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Brush Turkey [/caption
How much of human life should be assigned to individuality, and how much to society?
This was J S Mill’s question in his book On Liberty, published in 1859, the same year as Charles Darwin’s Origin of the Species.Today, 160 years later, surviving human societies vary in individuality and sociality. For example, in the USA individualism is reputedly preeminent, whereas in China collectivism is more prominent.
Individual and collective orientations are not mutually exclusive. Many societies draw on both in different amounts. Emergence of societies by legislation and government often relates to both sides, as if there is a choice.
Human models of pure individualism and pure sociality are lacking. In nature, Australian brush turkeys are individualistic, whereas honey bees are social. Human societies vary, having characteristics whose position can be considered along a continuum between these two.
Honey bees live collectively, with a single female reproductive, the queen, a few male drones and a mass of sexually inactive workers. Tasks of commencing, populating, feeding and defending the colony are performed by individuals of various castes. An individual’s caste is determined by special foods, feeding and education. Lives of honey bees are lived within certain social structures without much tolerance for experimentation and deviation. The survival of the individual depends on the survival of the colony, in overcoming disease, weather, famine and attack.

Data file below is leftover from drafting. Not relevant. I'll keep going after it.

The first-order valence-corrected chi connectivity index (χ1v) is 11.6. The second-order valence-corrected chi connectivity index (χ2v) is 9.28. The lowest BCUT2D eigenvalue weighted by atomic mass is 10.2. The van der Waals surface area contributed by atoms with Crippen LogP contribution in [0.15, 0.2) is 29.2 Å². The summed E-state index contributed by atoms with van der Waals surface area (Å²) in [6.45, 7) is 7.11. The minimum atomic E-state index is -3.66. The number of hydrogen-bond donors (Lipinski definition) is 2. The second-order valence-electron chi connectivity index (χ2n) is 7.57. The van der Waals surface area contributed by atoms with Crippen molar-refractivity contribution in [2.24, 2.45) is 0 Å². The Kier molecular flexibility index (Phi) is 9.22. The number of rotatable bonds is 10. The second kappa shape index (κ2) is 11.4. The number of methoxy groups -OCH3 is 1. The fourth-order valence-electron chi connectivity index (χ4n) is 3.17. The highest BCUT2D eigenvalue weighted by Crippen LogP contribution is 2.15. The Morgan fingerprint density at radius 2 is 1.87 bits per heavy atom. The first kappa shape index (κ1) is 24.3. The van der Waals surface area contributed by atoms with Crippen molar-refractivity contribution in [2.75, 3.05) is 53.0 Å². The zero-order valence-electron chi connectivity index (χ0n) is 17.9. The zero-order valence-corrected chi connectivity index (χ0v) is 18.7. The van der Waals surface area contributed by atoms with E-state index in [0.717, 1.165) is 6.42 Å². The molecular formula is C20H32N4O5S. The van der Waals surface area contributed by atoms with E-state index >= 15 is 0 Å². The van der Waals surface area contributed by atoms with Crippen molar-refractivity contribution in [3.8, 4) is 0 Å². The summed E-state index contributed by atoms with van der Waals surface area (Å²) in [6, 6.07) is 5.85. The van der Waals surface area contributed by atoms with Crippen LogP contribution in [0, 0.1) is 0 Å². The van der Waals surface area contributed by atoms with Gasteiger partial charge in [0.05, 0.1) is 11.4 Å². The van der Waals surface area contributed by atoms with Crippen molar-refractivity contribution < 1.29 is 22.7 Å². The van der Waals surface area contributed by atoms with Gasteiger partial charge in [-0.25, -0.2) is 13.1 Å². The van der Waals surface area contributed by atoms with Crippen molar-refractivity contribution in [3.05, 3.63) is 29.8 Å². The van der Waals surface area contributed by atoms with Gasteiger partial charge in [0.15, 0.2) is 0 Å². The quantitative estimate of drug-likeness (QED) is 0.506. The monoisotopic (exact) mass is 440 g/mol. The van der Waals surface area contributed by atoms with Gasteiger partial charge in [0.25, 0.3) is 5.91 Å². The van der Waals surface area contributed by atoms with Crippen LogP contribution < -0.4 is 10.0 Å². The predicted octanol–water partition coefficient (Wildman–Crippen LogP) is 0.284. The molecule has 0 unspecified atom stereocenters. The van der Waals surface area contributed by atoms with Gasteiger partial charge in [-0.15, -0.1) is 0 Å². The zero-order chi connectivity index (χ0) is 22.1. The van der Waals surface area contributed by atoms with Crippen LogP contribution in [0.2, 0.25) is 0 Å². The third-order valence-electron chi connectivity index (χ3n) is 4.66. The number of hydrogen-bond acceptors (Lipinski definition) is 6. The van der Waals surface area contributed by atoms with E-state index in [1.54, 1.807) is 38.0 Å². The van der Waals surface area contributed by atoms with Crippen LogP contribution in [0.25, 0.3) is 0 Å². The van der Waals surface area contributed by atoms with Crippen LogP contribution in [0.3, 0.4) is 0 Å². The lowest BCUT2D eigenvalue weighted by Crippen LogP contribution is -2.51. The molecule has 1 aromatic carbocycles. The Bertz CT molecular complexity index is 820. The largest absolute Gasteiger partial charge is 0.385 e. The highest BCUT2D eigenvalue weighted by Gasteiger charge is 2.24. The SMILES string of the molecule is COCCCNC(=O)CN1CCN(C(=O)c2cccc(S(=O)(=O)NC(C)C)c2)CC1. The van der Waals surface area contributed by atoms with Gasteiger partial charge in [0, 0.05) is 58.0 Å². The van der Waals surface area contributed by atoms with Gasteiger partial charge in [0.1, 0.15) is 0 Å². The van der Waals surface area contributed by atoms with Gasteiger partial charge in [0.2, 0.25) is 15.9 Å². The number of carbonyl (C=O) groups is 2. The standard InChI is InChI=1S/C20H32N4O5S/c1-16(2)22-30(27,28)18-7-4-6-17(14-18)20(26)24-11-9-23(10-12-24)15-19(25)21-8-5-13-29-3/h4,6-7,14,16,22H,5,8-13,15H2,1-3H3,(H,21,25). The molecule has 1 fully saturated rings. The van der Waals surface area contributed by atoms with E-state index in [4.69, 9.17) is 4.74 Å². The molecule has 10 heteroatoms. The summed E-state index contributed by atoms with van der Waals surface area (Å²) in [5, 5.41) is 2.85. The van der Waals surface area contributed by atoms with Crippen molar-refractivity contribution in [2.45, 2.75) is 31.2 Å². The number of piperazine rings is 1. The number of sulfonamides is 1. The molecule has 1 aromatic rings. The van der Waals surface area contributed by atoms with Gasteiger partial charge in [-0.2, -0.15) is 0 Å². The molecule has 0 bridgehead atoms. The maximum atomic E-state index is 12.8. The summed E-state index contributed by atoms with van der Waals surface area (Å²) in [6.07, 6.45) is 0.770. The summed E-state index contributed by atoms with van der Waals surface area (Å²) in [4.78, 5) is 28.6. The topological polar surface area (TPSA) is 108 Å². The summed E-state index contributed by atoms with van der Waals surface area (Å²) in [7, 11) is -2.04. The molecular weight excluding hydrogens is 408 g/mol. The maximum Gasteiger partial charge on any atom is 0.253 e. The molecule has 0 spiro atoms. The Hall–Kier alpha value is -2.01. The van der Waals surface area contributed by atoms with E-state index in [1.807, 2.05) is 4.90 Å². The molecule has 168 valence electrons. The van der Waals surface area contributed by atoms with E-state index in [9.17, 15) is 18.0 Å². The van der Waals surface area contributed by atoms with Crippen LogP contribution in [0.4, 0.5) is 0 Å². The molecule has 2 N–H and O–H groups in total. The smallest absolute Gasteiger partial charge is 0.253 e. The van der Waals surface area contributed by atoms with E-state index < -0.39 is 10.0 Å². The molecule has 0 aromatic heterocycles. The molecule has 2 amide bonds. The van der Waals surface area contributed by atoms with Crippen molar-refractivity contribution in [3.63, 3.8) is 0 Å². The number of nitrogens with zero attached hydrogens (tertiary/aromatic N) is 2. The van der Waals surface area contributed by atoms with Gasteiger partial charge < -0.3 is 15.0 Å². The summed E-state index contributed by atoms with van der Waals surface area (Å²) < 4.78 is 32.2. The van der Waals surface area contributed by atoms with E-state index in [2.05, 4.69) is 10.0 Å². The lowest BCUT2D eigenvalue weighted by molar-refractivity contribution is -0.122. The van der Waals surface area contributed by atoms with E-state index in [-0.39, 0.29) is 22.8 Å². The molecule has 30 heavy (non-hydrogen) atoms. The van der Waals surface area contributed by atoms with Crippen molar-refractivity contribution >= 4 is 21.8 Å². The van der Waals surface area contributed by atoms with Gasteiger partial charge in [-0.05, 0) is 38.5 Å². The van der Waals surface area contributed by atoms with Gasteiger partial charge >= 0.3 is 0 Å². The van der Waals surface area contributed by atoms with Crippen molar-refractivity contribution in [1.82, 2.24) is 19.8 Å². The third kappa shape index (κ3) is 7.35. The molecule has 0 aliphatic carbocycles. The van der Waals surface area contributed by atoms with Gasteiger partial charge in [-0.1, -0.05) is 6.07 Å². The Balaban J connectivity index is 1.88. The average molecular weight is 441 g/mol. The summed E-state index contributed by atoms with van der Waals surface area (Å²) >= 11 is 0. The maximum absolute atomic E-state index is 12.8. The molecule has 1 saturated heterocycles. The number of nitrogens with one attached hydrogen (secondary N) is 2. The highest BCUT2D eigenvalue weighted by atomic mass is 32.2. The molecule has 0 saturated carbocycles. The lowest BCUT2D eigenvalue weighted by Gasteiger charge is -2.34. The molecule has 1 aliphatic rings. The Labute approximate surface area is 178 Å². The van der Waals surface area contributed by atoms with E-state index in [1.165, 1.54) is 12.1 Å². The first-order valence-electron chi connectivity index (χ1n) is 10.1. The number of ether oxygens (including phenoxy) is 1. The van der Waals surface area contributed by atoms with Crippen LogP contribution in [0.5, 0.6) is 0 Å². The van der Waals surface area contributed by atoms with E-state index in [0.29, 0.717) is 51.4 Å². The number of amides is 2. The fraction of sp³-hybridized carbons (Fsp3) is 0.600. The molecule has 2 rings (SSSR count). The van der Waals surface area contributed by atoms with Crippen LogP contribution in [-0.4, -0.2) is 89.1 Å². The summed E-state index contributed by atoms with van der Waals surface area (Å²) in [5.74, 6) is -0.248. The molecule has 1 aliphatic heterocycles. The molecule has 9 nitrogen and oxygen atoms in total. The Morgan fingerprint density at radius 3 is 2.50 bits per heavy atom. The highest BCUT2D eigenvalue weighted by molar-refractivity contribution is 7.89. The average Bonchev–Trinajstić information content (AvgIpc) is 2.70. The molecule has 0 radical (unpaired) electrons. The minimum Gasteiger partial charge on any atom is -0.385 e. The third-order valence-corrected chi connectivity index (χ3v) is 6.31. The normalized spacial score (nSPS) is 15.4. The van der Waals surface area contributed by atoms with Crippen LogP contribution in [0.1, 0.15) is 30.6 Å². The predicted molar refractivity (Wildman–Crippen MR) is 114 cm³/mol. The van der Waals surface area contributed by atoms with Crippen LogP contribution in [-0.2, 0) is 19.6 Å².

Brush turkeys, by contrast, survive mostly alone. Chicks emerge from the nest without parental guidance or protection. They live freely without social structure and can experiment in mate attraction, new territories and different diets. Mature males build large nest mounds where a female comes to leave her eggs for incubation, under his instinctive supervision. The only social structures concern reproduction.
Unlike honey bees, we humans allow reproduction by workers. In most human societies, mating, home building and education of the young are able to be freely pursued by individuals within their economic constraints. Like honey bees, humans have designated roles in society with duties to perform. In some societies, humans have participative decision making to appoint authorities to conduct public welfare. In honey bees, the queen may communicate requirements. In brush turkeys there are no communal concerns.
Comparing honey bees with brush turkeys does not distinguish which animal species is better off. Australian society has facets of both a hive and turkeydom. Comparison is difficult, especially between the USA and China. For social control more like honey bees’, is control over human reproduction necessary?



Some species heartbeat rate averages and lifespans are shown in the table below.


Beats per minute




during lifespan x109

Hummingbird 1200 3.5 2.2
Human 60 70 2.2
African elephant 30 70 1.1
Bowhead whale 200 10 1.1

In his book: Scale, Geoffrey West hypothesises that animals live for about 1.2 billion heartbeats, whatever their size, ranging from hamsters to whales. Is there an evolutionary process, or any other process, that could explain this similarity? Could heartbeat conservation cause longevity? Please comment here:


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